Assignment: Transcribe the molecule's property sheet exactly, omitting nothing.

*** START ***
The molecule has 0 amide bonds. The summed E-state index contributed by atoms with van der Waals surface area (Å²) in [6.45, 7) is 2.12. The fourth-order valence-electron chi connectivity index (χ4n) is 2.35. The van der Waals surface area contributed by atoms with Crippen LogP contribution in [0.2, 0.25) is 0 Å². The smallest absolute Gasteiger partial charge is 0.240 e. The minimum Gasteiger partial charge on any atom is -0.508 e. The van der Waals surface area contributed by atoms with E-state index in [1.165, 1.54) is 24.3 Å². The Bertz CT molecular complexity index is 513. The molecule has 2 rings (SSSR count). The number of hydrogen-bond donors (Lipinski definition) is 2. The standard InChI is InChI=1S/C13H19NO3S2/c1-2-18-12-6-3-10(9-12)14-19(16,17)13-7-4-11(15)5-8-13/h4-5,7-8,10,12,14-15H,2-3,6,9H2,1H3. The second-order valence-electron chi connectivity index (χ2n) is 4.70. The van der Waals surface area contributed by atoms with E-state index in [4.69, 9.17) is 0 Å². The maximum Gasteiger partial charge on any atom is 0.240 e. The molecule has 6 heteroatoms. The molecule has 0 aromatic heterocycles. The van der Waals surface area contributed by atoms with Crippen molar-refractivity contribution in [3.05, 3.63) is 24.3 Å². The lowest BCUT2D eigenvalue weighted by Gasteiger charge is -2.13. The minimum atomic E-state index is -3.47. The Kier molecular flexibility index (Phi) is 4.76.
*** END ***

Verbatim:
The molecule has 0 amide bonds. The summed E-state index contributed by atoms with van der Waals surface area (Å²) in [6.45, 7) is 2.12. The fourth-order valence-electron chi connectivity index (χ4n) is 2.35. The van der Waals surface area contributed by atoms with Crippen LogP contribution in [0.2, 0.25) is 0 Å². The smallest absolute Gasteiger partial charge is 0.240 e. The minimum Gasteiger partial charge on any atom is -0.508 e. The van der Waals surface area contributed by atoms with E-state index in [1.165, 1.54) is 24.3 Å². The Bertz CT molecular complexity index is 513. The molecule has 2 rings (SSSR count). The number of hydrogen-bond donors (Lipinski definition) is 2. The standard InChI is InChI=1S/C13H19NO3S2/c1-2-18-12-6-3-10(9-12)14-19(16,17)13-7-4-11(15)5-8-13/h4-5,7-8,10,12,14-15H,2-3,6,9H2,1H3. The second-order valence-electron chi connectivity index (χ2n) is 4.70. The van der Waals surface area contributed by atoms with E-state index in [4.69, 9.17) is 0 Å². The maximum Gasteiger partial charge on any atom is 0.240 e. The molecule has 6 heteroatoms. The molecule has 0 aromatic heterocycles. The van der Waals surface area contributed by atoms with Crippen molar-refractivity contribution in [3.05, 3.63) is 24.3 Å². The lowest BCUT2D eigenvalue weighted by Gasteiger charge is -2.13. The minimum atomic E-state index is -3.47. The Kier molecular flexibility index (Phi) is 4.76.